Goulash Communism

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Goulash Communism (Hungarian: gulyáskommunizmus) or Kadarism[1] (after János Kádár) refers to the variety of communism as practised in the Hungarian People's Republic, from the 1960s until the Central European collapse of communism in 1989. With elements of free market economics, as well as an improved human rights record, it represented a quiet reform and deviation from the Soviet principles applied to Hungary in the previous decade.

The name is a semi-humorous metaphor derived from "goulash", a popular Hungarian dish. As goulash is made with an assortment of unlike ingredients, it represents how Hungarian communism was a mixed ideology and how it no longer strictly adhered to Marxist–Leninist interpretations as in the past.[2] Sometimes described as "the happiest barracks in the socialist camp,"[further explanation needed] Hungary in this particular period enjoyed many amenities not available in the rest of the Eastern Bloc.[clarification needed].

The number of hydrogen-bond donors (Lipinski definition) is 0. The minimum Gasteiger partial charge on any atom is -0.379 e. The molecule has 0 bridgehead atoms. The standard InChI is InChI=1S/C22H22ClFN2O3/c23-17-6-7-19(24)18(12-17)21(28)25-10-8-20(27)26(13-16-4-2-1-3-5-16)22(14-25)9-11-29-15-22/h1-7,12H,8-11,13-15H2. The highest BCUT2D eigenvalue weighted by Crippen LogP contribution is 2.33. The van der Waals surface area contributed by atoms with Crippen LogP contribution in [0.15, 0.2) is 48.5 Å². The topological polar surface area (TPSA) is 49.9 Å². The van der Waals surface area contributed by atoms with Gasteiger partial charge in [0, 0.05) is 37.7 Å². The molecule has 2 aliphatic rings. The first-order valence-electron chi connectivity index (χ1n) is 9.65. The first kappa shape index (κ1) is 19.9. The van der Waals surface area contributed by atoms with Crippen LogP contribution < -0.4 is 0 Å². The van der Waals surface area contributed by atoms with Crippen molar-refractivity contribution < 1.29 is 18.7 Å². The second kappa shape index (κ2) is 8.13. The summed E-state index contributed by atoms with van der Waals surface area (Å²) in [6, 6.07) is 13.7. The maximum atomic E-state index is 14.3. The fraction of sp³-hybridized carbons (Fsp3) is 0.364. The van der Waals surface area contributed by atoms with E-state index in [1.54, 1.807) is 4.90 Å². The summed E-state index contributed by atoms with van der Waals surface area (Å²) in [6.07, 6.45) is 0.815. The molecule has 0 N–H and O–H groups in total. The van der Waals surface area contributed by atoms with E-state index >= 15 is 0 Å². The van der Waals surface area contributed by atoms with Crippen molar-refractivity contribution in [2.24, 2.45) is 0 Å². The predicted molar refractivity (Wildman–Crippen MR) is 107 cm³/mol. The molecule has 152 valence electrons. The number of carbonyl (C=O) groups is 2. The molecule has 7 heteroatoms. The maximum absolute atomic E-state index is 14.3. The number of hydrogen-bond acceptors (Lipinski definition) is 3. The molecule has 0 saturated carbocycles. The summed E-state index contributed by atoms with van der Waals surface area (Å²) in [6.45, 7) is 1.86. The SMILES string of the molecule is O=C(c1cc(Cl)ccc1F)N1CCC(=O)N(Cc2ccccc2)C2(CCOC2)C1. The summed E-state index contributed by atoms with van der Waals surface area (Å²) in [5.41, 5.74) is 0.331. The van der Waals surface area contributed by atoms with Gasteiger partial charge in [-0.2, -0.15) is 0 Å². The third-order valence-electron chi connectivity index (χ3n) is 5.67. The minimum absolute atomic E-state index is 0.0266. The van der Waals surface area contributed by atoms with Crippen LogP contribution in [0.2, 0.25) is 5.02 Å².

The physical legacy of the socialist system in present-day (2009) Hungary, in the form of an Ikarus Bus and panelház, Budapest-Újpalota

In 1962, six years after the Hungarian Revolution of 1956, the 8th Congress of the Hungarian Socialist Workers' Party declared the period of "consolidation of socialism" after 1956 to be over and that the "foundations for the establishment of a socialist society" had been achieved which enabled a general amnesty of most people sentenced in connection with 1956. The party, under János Kádár, gradually curbed some of the excesses of the secret police and repealed most of the restrictions on speech and movement enacted in the Mátyás Rákosi era. In their place, the party introduced a relatively liberal cultural and economic course aimed at overcoming the post-1956 hostility toward the Kádár government.[3]

In 1966, the Central Committee approved the "New Economic Mechanism" which eased foreign trade restrictions, gave limited freedom to the workings of the market, and allowed a limited number of small businesses to operate in the services sector. Though liberal in comparison to soviet socialism, the first relaxation of economic control was far from posing the same threat of the 1956 reforms. Official policy employed different methods of administering the collectives, leaving the pace of mechanization up to each cooperative.[3]